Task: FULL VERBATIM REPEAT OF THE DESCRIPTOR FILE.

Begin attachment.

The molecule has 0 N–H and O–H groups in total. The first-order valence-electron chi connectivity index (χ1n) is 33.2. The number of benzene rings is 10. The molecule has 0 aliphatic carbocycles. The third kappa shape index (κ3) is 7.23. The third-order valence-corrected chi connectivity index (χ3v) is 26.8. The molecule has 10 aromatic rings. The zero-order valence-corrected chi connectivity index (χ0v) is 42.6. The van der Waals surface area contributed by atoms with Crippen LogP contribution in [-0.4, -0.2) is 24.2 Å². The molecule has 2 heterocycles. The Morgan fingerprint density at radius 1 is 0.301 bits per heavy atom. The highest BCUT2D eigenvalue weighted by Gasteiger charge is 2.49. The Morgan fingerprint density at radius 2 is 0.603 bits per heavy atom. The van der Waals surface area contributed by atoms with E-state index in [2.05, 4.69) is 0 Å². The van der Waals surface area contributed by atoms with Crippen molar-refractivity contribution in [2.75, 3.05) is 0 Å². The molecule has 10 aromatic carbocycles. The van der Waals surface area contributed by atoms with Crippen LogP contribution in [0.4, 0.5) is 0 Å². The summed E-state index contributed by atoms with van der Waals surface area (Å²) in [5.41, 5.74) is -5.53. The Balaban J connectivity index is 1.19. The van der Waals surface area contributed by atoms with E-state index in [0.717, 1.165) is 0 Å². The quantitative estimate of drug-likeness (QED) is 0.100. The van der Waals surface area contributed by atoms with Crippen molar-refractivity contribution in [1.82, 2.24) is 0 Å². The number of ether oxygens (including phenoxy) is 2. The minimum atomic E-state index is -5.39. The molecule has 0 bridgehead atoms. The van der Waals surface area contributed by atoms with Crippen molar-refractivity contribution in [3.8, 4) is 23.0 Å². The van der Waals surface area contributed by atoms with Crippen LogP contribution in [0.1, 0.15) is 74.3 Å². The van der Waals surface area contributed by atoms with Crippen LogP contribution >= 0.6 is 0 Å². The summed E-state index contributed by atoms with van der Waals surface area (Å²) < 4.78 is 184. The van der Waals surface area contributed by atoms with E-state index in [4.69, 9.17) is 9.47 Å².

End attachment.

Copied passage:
The molecule has 0 N–H and O–H groups in total. The first-order valence-electron chi connectivity index (χ1n) is 33.2. The number of benzene rings is 10. The molecule has 0 aliphatic carbocycles. The third kappa shape index (κ3) is 7.23. The third-order valence-corrected chi connectivity index (χ3v) is 26.8. The molecule has 10 aromatic rings. The zero-order valence-corrected chi connectivity index (χ0v) is 42.6. The van der Waals surface area contributed by atoms with Crippen LogP contribution in [-0.4, -0.2) is 24.2 Å². The molecule has 2 heterocycles. The Morgan fingerprint density at radius 1 is 0.301 bits per heavy atom. The highest BCUT2D eigenvalue weighted by Gasteiger charge is 2.49. The Morgan fingerprint density at radius 2 is 0.603 bits per heavy atom. The van der Waals surface area contributed by atoms with E-state index in [2.05, 4.69) is 0 Å². The van der Waals surface area contributed by atoms with Crippen molar-refractivity contribution in [2.75, 3.05) is 0 Å². The molecule has 10 aromatic carbocycles. The van der Waals surface area contributed by atoms with Crippen LogP contribution in [0.4, 0.5) is 0 Å². The summed E-state index contributed by atoms with van der Waals surface area (Å²) in [5.41, 5.74) is -5.53. The Balaban J connectivity index is 1.19. The van der Waals surface area contributed by atoms with E-state index in [0.717, 1.165) is 0 Å². The quantitative estimate of drug-likeness (QED) is 0.100. The van der Waals surface area contributed by atoms with Crippen molar-refractivity contribution in [1.82, 2.24) is 0 Å². The number of ether oxygens (including phenoxy) is 2. The minimum atomic E-state index is -5.39. The molecule has 0 bridgehead atoms. The van der Waals surface area contributed by atoms with Crippen molar-refractivity contribution in [3.8, 4) is 23.0 Å². The van der Waals surface area contributed by atoms with Crippen LogP contribution in [0.1, 0.15) is 74.3 Å². The van der Waals surface area contributed by atoms with Crippen LogP contribution >= 0.6 is 0 Å². The summed E-state index contributed by atoms with van der Waals surface area (Å²) < 4.78 is 184. The van der Waals surface area contributed by atoms with E-state index in [4.69, 9.17) is 9.47 Å².